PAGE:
Frank believed that legal decisions are the product, not of legal doctrine, but of the fact-situation presented to the judge. Legal reasoning is just dressing to make it sound good. Moreover, Frank believed that how judges react to various fact-situations is nearly entirely idiosyncratic -- in that sense, it might as well go back to what the judge ate that day, for all the prediction one might do.
But Frank was not actually an academic at all. He was a trial attorney for 20 years, then chair of the SEC, and then a judge on the 2nd Circuit. Which I think makes his legal realist philosophy sound less ivory-towerish -- and more like a depressed drunk:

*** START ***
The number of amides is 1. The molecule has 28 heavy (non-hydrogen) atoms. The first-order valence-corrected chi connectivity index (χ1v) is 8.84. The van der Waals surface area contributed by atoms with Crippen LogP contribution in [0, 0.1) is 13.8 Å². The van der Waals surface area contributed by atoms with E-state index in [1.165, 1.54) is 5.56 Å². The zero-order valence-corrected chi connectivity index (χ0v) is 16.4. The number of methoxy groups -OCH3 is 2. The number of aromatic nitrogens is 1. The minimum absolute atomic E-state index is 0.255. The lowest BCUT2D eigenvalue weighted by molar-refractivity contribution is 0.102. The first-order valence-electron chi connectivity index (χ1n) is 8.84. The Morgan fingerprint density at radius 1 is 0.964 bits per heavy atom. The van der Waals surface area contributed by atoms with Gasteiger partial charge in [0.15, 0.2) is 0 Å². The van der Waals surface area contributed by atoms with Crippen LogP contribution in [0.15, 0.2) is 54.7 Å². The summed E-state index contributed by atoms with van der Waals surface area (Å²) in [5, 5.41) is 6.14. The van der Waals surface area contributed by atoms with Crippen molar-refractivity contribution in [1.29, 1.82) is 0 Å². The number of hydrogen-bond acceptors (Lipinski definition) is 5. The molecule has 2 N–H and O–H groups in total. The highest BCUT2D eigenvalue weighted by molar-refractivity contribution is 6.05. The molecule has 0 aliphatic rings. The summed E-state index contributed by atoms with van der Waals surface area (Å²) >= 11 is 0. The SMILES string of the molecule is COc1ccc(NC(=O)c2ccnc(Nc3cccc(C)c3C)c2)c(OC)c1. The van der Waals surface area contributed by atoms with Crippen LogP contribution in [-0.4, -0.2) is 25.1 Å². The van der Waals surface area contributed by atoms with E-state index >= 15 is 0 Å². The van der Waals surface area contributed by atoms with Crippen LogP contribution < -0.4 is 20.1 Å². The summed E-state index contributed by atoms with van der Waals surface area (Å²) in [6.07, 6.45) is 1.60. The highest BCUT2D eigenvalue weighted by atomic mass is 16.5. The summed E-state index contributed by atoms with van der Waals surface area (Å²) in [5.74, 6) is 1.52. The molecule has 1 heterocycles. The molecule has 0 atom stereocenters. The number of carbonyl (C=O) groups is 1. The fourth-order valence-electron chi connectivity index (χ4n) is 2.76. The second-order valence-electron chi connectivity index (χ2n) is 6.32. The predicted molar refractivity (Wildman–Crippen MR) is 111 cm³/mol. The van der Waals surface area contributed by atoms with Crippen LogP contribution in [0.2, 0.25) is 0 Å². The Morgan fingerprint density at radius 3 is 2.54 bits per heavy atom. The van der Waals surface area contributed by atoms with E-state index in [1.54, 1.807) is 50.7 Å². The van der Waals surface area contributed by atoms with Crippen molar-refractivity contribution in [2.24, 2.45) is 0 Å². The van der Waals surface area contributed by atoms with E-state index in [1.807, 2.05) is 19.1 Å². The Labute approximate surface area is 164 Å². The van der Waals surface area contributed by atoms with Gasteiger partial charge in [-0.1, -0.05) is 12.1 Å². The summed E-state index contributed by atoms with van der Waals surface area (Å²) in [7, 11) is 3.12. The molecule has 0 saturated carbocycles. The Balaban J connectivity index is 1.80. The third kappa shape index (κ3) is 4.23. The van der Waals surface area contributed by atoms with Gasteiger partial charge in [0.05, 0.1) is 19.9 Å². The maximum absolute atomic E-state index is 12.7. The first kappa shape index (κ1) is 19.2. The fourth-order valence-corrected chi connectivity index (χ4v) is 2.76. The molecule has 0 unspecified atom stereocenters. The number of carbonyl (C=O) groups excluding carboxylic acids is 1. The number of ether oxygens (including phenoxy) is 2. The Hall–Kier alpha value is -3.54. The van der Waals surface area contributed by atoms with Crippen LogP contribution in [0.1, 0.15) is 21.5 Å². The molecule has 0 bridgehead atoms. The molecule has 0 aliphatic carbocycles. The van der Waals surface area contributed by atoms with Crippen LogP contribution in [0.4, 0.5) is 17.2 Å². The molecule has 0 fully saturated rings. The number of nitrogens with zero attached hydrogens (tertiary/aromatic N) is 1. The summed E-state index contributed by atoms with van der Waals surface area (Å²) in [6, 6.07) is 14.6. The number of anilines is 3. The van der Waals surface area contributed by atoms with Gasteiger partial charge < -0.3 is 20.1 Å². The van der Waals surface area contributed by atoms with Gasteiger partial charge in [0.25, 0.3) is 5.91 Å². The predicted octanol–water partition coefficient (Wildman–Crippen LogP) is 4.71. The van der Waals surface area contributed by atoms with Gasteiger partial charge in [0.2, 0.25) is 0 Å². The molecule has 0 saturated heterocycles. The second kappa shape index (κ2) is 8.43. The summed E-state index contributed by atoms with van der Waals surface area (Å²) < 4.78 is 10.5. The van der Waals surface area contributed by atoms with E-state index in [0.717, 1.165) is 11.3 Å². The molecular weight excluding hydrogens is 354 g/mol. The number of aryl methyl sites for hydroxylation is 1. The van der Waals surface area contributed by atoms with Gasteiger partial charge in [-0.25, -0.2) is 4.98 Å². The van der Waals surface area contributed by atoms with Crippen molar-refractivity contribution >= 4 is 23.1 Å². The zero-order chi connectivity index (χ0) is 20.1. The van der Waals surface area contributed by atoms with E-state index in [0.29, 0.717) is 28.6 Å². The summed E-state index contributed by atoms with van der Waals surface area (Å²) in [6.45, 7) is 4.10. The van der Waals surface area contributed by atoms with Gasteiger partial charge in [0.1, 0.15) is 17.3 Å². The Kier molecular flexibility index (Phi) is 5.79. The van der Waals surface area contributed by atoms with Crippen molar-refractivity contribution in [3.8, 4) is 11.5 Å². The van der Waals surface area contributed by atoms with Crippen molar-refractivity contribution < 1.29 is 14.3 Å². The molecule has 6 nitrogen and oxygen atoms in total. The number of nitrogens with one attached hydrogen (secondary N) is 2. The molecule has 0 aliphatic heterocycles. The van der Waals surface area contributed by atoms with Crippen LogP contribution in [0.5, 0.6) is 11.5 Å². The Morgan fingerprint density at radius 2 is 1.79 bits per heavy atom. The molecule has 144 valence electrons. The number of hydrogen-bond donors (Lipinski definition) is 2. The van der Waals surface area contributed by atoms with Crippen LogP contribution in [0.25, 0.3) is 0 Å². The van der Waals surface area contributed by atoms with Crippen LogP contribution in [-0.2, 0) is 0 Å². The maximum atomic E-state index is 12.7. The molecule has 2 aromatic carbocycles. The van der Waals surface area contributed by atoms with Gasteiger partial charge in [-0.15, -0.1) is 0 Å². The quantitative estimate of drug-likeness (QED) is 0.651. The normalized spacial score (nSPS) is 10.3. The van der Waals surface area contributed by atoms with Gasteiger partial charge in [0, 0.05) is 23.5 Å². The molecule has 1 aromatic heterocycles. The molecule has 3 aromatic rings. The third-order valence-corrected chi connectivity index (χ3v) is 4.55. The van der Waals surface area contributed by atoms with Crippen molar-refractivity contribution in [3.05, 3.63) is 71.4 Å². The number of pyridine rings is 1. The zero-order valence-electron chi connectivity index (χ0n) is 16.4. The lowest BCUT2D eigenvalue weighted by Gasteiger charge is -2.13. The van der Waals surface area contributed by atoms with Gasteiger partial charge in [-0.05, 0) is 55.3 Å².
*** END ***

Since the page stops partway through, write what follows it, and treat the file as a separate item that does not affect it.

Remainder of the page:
Let me tell y'somethin'. *hic* I've been, been practisin' law for 20 years. And it's all random. All of it. It's just whatever, whatever the judge thinks is right that day. Law -- you can find law for anything. Judges don't care. They just do whatever they think is right, and who knows what that is. 20 years of practice and it's, it's all random.
Or maybe not.